It is common out here especially with so many financing fails these days. Insurance isn't a big deal. The new owner carries the insurance, but none of the seller's possessions are covered just like a rental. The seller has to carry renter's insurance for that time. We have a nicely written addendum here that covers deposits and such. Our landlord tenant laws exempt real estate transactions involving possession for 90 days so we can agree to many things without worrying about those laws.

It is a risk for a buyer that they will have to serve an eviction but there are many risks in real estate transactions and as long as there are reasonable agents and people, things are just fine. I've done many pre and post possessions. I've only had one veer off course, but we got it corrected. It happens. I will concede that the agent on the other end of the transaction is a big factor in how I advise my clients. Agents that educate their clients are no brainers, and bad agents might lose that option for their clients.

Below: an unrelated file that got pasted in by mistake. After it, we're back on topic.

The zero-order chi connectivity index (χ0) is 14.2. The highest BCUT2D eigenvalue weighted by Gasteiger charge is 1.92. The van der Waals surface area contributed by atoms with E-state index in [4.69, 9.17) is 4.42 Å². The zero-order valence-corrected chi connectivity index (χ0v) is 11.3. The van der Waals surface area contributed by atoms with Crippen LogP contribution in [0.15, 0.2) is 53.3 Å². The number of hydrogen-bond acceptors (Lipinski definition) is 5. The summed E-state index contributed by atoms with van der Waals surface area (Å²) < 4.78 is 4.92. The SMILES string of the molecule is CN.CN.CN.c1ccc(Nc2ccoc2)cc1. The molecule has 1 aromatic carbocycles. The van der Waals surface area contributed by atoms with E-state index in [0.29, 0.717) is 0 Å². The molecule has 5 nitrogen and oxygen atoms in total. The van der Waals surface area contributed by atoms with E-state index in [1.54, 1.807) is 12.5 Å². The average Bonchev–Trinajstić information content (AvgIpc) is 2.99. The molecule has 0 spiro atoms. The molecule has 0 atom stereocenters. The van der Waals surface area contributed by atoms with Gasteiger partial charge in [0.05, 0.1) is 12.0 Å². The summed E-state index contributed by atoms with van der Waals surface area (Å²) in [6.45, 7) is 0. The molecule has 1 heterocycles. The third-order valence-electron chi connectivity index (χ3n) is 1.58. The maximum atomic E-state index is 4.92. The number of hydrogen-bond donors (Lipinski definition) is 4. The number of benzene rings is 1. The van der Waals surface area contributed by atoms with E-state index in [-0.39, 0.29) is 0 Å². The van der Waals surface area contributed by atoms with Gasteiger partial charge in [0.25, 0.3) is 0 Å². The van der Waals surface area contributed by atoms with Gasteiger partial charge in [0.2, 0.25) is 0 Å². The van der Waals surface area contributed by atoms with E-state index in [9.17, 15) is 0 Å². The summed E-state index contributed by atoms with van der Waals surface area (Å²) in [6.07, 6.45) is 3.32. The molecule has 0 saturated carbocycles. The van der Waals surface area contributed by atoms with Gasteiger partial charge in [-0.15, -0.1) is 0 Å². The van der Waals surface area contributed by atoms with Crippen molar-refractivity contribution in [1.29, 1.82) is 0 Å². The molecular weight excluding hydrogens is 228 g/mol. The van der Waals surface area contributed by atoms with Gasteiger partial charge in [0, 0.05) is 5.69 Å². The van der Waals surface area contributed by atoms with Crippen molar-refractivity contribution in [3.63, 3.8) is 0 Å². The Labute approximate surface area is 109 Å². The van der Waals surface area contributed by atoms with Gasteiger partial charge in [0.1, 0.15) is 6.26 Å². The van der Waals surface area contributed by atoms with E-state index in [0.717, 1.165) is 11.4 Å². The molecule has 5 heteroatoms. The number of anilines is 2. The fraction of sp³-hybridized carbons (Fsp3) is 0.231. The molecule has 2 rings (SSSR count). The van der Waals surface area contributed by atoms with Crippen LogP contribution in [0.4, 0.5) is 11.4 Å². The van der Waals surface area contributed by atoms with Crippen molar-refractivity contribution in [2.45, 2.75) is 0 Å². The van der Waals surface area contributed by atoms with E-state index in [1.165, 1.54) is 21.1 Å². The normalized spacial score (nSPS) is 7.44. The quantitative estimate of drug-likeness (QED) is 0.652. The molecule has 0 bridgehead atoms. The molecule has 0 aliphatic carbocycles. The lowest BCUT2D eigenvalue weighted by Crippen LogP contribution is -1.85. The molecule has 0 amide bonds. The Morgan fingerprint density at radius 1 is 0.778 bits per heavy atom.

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Old 12-07-2012, 02:22 PM
 
Location: Gilbert - Val Vista Lakes
6,066 posts, read 8,336,247 times
Reputation: 3676
Quote:
Originally Posted by marksmu View Post
While everything you said is technically correct, you are really over complicating a simple issue. It is very very common in my area and its very simple...people are generally good, and you probably know who your dealing with if you were able to get to a closing...there are risks involved with everything but a sale/leaseback does not carry a disproportionate amount of risk.